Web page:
Allan’s early life was challenging. His mother died when he was sixteen and his father suffered from a serious bi-polar illness that led to him being violent and abusive. Solace for Allan came in the form of great music that he discovered in his mid-teens.



Bach, Beethoven, Brahms, Mozart, Puccini, Strauss, Verdi, and Wagner would become his lifelong companions. It also turned out that Allan could sing.


With his first professional audition he became a member of the renowned American Savoyards with whom he performed all thirteen Gilbert and Sullivan operettas in front of New York audiences. The NY Times declared that the young singer had ” . . . a remarkably fine voice.”



Allan’s first Broadway show followed when he was cast in the original company of Oliver! His love of travel may have been born at this time as the pre-Broadway tryout went to Los Angeles, San Francisco, and Toronto, long treks for the Brooklyn-born boy.

The Oliver! creative team then brought Pickwick to Broadway and Allan was employed again. This was followed by a return to his Gilbert and Sullivan experience as Allan was cast by the great British director, Sir Tyrone Guthrie, to be in the Stratford Festival and Broadway production of The Pirates of Penzance.

For twenty-eight years Allan enjoyed performing professionally in musicals, opera, operetta, recitals, and concerts. He ventured out and produced and directed his own companies (sometimes necessitated by a lack of other offers.)

He began teaching singers in the early 1980’s and before long his studio was fully booked. His personal life blossomed at this time as well, and he married former dancer Susanna Weiss with whom he has enjoyed an extraordinary relationship ever since. They partner well not just at home but professionally as well. Susanna was appointed the Community Meditation Center’s first Executive Director and Allan its first Guiding Teacher.



For reasons he has never been able to explain, Allan enrolled in a program studying world religions (in which he previously had no interest) and two years later was ordained as an Interfaith Minister, a role he has since left behind. But his previously vague interest in Eastern philosophy and meditation was now seriously aroused. A few months later he went on his first mindfulness retreat with the Vietnamese monk, Thich Naht Hanh, and Allan knew he had found a meaningful path for himself.

After five years in the Thich Naht Hanh community Allan felt a need to deepen his meditation practice and his knowledge of the dharma (the teachings of the Buddha). He searched for a teacher who would work with him individually and guide him. Through the greatest of fortune, Sharon Salzberg agreed to be that person, his Kalyana Mitta (spiritual guide).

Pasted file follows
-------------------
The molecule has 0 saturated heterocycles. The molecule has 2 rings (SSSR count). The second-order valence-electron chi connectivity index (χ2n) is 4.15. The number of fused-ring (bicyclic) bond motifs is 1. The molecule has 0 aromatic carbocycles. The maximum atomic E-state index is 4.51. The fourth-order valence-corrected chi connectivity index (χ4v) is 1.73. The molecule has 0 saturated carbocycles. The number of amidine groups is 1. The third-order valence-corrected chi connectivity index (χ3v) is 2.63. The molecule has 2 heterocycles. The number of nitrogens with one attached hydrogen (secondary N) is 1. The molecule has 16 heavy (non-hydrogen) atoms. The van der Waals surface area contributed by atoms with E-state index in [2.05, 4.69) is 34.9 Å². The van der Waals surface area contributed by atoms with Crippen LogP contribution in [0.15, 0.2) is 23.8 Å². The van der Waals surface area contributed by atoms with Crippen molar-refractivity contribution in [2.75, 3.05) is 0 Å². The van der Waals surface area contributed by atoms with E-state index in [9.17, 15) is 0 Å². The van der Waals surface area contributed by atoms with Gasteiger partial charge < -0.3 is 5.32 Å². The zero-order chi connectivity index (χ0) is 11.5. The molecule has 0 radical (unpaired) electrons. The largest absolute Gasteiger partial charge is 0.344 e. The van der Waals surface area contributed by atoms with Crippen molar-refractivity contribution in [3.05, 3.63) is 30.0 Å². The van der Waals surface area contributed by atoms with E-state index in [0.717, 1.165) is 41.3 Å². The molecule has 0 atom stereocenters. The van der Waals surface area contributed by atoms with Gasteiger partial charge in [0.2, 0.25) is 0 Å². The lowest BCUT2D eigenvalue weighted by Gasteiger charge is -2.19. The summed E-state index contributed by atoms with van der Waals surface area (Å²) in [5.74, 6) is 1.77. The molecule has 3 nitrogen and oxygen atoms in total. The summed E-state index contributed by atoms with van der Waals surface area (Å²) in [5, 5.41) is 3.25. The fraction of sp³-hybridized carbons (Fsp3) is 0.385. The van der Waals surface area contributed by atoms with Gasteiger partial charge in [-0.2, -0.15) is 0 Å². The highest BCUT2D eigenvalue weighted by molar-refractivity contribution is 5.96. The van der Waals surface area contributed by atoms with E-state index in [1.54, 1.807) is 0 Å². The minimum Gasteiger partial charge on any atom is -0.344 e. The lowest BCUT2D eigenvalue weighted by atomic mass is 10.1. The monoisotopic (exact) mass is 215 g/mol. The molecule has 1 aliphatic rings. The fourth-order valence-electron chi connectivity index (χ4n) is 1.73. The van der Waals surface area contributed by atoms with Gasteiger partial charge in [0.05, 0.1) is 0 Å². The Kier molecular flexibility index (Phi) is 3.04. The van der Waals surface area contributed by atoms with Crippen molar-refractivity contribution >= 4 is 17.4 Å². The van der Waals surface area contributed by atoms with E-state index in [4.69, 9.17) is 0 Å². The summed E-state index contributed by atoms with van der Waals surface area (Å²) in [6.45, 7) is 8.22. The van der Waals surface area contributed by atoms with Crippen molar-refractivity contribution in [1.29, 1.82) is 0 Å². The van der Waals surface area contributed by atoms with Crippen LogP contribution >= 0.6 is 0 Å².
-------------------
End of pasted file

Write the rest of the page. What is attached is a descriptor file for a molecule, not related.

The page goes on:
For ten years Allan met with Sharon and her influence on his practice, understanding, teaching, writing, and life have been inestimable. During that time, and since, he has attended retreats at the Insight Meditation Society with such teachers as Joseph Goldstein, Stephen Batchelor, and Larry Rosenberg, and has studied Buddhist psychology, Abhidamma, and the Pali language at the Barre Center for Buddhist studies primarily with senior scholar Andrew Olendzki.

The events of 9/11 had a profound impact on Allan and Susanna. Their various endeavors to serve eventually led to seven people asking Allan to teach them how to meditate. From that was born the Community Meditation Center where more than one hundred people now attend the weekly sessions. For Allan and Susanna, this sangha (community) has become their most loving and supportive extended family.



In 2010 Allan’s first book, Pocket Peace: Effective Practices for Enlightened Living, was published by Tarcher/Penguin. Based on the Buddhist perfection practices, it offers concise daily practices that enable one to be in the world as the person they want to be.

In 2012 Tarcher published his second book, Patience: The Art of Peaceful Living, an in-depth exploration of the virtuous quality of patience.

On Christmas day, 2012, Susanna and Allan were in a horrific plane crash in Myanmar. Doctors in four countries told Susanna that Allan would not survive his injuries. Yet he not only survived, but he is thriving. His latest book, Through the Flames: Overcoming Disaster Through Compassion, Patience, and Determination, tells the story of the accident and his remarkable recovery.



The severe injuries to his legs left him unable to walk for a while but he struggled back. He added Tai Chi to his schedule of physical therapy, occupational therapy, massage therapy, and trauma therapy and has become a highly proficient practitioner of the ancient Chinese art. Allan is also a skilled photographer with a particular love of photographing wildlife.

He replaced the camera that was lost in the plane crash with Nikon’s biggest and baddest model so that his injured hands would have to work hard. A full-fledged safari (his seventh) is scheduled for August 2015, but for now, his “wildlife” photography is limited to the squirrels, birds, and insects in Central Park.


Family plays a significant role in Allan’s life. His grandson Max was born in 2008 and is a source of joy (and exhaustion).

His daughter Samantha, seen here with her husband Sean, is dad’s shining star.



His wife Susanna has been the perfect partner from day one – loving, caring, supportive, and fun.